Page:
The Commission contends, first of all, that the application is out of time. It maintains that the contested measure merely confirms an earlier decision of ineligibility, which was taken in 1993 and was not challenged within the prescribed period. Nor did the applicant challenge the letter of 29 July 1996.

29
First, it must be pointed out that in the contested decision the Commission explains its silence as regards the 1996 and 1997 projects by the fact that, once its services decide that an organisation is not eligible for Community co-financing as an NGO, that decision of ineligibility automatically results in the rejection of subsequent project proposals by the same organisation, until such time as the organisation meets the criteria for eligibility as an NGO. The Commission then expressly informs the applicant that the two projects submitted in December 1996 and September 1997 respectively have been rejected because of the 1993 decision that IH was not eligible for Community co-financing.

30
It should also be pointed out that the applicant did not challenge either the decision of 1993 or the letter of 1996. The applicant did not lodge its first complaint with the Ombudsman until 1998 and did not bring the present action until 2001.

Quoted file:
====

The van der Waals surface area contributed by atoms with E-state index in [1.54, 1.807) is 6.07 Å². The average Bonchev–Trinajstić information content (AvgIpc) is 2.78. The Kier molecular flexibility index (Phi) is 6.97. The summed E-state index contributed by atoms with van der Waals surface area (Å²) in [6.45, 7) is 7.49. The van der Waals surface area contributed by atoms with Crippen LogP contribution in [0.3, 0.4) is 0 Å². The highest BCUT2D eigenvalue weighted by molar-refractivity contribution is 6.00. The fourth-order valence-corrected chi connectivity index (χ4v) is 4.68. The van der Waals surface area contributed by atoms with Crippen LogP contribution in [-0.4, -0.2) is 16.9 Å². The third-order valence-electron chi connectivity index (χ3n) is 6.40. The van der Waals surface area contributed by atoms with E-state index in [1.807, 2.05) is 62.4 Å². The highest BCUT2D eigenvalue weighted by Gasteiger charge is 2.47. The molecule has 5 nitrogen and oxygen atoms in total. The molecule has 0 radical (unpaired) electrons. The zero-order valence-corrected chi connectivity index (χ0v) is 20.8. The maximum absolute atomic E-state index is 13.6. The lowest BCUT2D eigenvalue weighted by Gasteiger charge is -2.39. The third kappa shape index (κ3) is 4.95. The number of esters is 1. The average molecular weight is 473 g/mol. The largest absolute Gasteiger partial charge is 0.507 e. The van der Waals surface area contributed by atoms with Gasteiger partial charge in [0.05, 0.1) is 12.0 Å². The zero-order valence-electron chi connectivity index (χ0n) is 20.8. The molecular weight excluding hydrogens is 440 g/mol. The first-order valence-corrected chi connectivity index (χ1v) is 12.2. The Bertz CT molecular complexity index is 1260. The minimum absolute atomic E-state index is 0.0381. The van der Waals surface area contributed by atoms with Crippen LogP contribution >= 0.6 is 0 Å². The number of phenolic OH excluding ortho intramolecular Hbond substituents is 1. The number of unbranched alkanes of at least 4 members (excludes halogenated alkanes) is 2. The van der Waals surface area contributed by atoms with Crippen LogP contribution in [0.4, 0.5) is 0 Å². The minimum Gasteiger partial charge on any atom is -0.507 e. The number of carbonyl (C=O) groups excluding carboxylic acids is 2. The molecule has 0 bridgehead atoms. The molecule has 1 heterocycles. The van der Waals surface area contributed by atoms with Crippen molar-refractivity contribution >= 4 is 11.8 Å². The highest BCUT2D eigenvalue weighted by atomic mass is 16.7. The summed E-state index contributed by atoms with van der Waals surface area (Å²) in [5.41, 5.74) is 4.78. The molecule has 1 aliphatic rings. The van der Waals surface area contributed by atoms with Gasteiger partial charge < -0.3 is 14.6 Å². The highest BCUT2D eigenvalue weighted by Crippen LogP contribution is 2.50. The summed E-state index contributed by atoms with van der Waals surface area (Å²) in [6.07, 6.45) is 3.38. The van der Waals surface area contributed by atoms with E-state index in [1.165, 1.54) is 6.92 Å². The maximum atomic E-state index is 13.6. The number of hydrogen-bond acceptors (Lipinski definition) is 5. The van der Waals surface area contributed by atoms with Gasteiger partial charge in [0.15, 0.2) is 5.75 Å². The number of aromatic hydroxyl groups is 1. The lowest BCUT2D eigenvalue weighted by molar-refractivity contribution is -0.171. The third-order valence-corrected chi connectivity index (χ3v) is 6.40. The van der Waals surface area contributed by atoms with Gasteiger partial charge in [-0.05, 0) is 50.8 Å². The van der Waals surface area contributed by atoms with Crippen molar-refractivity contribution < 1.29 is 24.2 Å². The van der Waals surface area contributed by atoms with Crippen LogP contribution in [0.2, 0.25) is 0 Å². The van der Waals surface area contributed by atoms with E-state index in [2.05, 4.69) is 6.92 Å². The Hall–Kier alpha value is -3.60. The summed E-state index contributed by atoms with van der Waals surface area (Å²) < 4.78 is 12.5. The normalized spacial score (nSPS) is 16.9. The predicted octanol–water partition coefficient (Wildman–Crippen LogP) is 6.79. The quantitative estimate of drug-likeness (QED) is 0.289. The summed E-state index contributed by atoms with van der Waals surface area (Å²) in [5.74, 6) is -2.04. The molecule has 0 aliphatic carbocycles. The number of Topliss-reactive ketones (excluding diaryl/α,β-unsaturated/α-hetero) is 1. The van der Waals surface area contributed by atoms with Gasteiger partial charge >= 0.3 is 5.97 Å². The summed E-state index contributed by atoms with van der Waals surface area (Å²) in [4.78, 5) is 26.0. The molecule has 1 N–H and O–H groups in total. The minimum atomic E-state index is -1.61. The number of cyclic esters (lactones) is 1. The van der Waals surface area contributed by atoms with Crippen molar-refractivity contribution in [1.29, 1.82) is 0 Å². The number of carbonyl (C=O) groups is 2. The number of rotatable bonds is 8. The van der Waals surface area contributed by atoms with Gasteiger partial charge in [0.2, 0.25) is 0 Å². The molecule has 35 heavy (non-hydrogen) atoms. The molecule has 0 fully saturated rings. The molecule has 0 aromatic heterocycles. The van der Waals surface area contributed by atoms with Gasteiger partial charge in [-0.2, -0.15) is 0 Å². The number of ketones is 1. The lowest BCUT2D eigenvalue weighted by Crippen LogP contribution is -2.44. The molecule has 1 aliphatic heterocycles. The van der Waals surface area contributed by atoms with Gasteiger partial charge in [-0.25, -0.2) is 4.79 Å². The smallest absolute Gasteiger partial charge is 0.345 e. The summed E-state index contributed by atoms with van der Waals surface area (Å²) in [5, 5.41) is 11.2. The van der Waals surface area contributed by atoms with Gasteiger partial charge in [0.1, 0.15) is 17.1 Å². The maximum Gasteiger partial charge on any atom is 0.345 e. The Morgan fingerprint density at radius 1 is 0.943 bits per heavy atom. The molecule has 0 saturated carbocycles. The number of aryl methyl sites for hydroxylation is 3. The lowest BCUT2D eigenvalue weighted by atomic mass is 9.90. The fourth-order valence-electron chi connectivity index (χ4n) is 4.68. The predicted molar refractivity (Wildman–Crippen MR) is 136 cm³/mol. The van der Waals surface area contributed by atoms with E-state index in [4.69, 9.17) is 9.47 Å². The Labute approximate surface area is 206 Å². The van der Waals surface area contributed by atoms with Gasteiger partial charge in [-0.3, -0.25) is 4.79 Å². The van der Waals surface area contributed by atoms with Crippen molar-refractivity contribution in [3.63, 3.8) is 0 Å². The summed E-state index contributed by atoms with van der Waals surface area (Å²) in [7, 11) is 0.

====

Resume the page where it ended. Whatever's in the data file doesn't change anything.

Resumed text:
31
It is settled case-law that an action for annulment of a decision which merely confirms an earlier decision which has not been challenged in good time is inadmissible. According to that case-law, a decision is a mere confirmation of an earlier decision where it contains no new factors as compared with the earlier measure and is not preceded by any re-examination of the situation of the addressee of the earlier measure ( Ripa di Meana and Others v Parliament, cited in paragraph 23 above, paragraph 33, and case-law cited).

32
Nevertheless, each application for co-financing is autonomous and must be judged in its entirety on its own merits. Therefore, before deciding whether to provide financial support for a project proposed in an application for co-financing, the Commission must, for each application submitted, consider whether the NGO in question satisfies the conditions for eligibility.

33